How can we believe that the proposed sale of Telstra or the MAI will be treated any differently?

Making the news" -
an indepth exposé of media and political collusion at the highest possible levels in Australia.


State premiers walk out on John Howard

When the state premiers did not get their way from an unbending Prime Minister in Canberra yesterday they simply walked out of the meeting en-masse. The confrontation developed over the federal government's refusal to give the state's more money in the health area.

They are demanding an increase of Au$1.1 billion over the next five years - something Howard refused to do.

Howard called the premier's walk out "a kindergarten stunt".

Queensland's premier Rob Borbidge said, "I can assure all Queenslanders that despite the loaded dice from Canberra our hospitals will all remain open. Unlike other states, we will not have to close doors and reduce services."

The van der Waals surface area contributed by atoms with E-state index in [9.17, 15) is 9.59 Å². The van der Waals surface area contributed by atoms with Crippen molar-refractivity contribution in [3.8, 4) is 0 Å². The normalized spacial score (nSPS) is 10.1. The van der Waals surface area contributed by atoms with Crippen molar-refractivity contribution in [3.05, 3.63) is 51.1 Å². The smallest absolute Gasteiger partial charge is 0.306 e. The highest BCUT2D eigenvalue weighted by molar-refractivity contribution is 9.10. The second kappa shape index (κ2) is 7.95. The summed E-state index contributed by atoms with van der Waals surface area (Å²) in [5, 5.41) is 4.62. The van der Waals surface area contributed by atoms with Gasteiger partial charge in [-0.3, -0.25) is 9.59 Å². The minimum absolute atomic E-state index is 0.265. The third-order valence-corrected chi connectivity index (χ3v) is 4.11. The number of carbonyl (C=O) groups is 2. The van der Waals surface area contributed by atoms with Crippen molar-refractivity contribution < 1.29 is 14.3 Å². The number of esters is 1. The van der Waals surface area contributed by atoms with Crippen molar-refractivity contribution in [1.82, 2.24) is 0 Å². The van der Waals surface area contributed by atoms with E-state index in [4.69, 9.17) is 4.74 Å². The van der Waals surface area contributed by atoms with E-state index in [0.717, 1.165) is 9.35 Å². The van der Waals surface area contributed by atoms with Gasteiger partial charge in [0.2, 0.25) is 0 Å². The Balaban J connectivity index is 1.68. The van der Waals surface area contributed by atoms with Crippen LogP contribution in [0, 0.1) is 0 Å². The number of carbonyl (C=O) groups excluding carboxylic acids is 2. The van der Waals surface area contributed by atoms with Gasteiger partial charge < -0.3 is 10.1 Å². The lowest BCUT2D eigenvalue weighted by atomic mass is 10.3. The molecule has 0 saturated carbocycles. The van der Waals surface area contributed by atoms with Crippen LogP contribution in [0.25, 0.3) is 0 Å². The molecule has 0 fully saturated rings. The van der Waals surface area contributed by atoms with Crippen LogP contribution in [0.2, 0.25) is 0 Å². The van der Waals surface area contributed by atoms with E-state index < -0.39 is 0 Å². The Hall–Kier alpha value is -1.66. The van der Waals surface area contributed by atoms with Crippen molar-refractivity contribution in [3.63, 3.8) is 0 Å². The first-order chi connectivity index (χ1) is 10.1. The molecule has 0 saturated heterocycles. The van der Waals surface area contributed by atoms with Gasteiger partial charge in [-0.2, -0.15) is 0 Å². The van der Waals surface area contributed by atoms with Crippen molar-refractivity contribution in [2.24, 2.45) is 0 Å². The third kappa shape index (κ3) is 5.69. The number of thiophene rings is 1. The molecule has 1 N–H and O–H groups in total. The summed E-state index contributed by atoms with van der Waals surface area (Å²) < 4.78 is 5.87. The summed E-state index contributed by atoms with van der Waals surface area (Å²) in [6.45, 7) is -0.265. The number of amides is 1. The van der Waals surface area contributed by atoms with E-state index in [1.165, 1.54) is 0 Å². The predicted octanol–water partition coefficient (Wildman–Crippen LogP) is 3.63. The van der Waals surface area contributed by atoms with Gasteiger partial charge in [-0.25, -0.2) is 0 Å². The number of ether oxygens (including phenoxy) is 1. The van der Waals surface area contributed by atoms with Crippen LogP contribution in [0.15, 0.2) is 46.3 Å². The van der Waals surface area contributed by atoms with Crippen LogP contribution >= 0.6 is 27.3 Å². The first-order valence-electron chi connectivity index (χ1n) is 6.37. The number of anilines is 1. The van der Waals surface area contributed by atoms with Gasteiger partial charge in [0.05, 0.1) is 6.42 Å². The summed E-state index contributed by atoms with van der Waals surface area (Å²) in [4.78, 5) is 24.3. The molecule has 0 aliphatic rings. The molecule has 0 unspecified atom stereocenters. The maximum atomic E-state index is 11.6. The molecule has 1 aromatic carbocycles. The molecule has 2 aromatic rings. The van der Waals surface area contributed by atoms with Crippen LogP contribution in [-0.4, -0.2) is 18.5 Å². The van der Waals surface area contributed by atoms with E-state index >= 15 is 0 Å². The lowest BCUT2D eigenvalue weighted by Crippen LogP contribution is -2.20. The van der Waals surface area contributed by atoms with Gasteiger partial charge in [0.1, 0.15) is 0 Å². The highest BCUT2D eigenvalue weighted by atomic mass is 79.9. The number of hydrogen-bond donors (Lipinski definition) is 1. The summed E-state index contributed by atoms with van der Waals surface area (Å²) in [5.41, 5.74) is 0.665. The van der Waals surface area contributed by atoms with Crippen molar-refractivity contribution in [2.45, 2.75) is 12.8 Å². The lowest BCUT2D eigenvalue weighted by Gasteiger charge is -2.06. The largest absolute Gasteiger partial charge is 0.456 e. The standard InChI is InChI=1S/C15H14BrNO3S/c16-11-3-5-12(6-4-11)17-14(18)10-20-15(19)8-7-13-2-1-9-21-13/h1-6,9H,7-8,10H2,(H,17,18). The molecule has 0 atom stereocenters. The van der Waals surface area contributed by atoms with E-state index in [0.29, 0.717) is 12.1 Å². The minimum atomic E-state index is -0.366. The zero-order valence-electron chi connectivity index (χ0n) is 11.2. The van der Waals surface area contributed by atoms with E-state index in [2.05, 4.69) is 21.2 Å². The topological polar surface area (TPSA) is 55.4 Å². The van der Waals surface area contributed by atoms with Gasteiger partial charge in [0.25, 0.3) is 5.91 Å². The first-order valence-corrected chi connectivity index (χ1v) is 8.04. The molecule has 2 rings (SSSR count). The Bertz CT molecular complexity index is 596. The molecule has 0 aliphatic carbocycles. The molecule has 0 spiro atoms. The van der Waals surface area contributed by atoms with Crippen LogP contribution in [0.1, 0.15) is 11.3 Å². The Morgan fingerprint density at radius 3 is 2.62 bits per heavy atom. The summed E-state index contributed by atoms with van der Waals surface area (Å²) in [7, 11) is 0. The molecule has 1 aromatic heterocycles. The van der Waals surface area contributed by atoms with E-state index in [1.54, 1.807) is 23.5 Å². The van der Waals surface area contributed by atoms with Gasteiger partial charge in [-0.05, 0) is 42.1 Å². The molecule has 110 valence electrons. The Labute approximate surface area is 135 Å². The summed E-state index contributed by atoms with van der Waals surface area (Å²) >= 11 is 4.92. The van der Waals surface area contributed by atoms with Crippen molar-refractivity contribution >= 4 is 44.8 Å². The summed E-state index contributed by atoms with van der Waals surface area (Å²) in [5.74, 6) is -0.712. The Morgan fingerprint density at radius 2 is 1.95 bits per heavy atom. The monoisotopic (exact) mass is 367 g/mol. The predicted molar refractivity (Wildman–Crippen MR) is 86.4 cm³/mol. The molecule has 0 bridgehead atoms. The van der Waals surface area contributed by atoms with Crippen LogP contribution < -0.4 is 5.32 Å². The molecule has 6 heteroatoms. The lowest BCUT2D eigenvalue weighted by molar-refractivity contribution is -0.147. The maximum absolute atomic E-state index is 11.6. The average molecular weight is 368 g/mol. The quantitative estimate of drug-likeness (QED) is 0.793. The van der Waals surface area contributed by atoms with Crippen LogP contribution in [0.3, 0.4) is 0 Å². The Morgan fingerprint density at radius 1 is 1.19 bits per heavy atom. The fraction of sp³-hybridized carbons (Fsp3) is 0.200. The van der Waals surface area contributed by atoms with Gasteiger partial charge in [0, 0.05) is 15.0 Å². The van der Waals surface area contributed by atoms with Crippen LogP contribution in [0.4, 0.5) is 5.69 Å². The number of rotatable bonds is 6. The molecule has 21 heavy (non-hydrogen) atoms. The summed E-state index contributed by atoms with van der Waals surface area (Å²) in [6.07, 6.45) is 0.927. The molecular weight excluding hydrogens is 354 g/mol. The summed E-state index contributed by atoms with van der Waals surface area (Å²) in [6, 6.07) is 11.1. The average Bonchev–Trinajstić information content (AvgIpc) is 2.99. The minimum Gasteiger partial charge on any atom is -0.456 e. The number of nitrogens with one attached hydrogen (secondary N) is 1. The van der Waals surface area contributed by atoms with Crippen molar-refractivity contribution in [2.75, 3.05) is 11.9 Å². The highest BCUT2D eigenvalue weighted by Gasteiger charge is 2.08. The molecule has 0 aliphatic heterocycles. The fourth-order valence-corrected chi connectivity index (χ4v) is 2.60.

Queensland was offered a base funding of Au$932 million by Canberra - Au$3 million less than last year.

"We would simply have to have rocks in our head to sign off on an offer which is an insult to this state," Borbidge said.

New South Wales ALP premier, Bob Carr said, "This is a contemptible attack. The people who will lose most will be the chronically ill, older Australians and people waiting for elective surgery".

The walk out meant that there was no discussion on gun laws.

email the editor

You say:


Finally I ran into your web site and now I understand what all the fuss is about. I am a regular reader of the Sydney Morning Herald via the internet. I am amazed at the success your fledgling party is enjoying. Please include me on your email listing. I would also enjoy any printed material you may wish to share with me.

Your party's goals are not inconsistent with mine and many millions of others of us here in the United States and in my state of Florida.

Thank you,
Phillip S. Berry

Subject: Re Petrol prices

So, petrol prices are set to drop in Australia. Does that also apply to Townsville and other towns in the far north of Queensland? Or will a gutless government still permit the pirates and profiteers up here to maintain artificially inflated fuel rices. As a matter of interest, at my local servo, the price for leaded petrol has increased by 5 cents a litre in the past two days.


Personal trivia, from the global office:

Another perfect day in paradise. Hot but cooling rains over night.

Have a good one.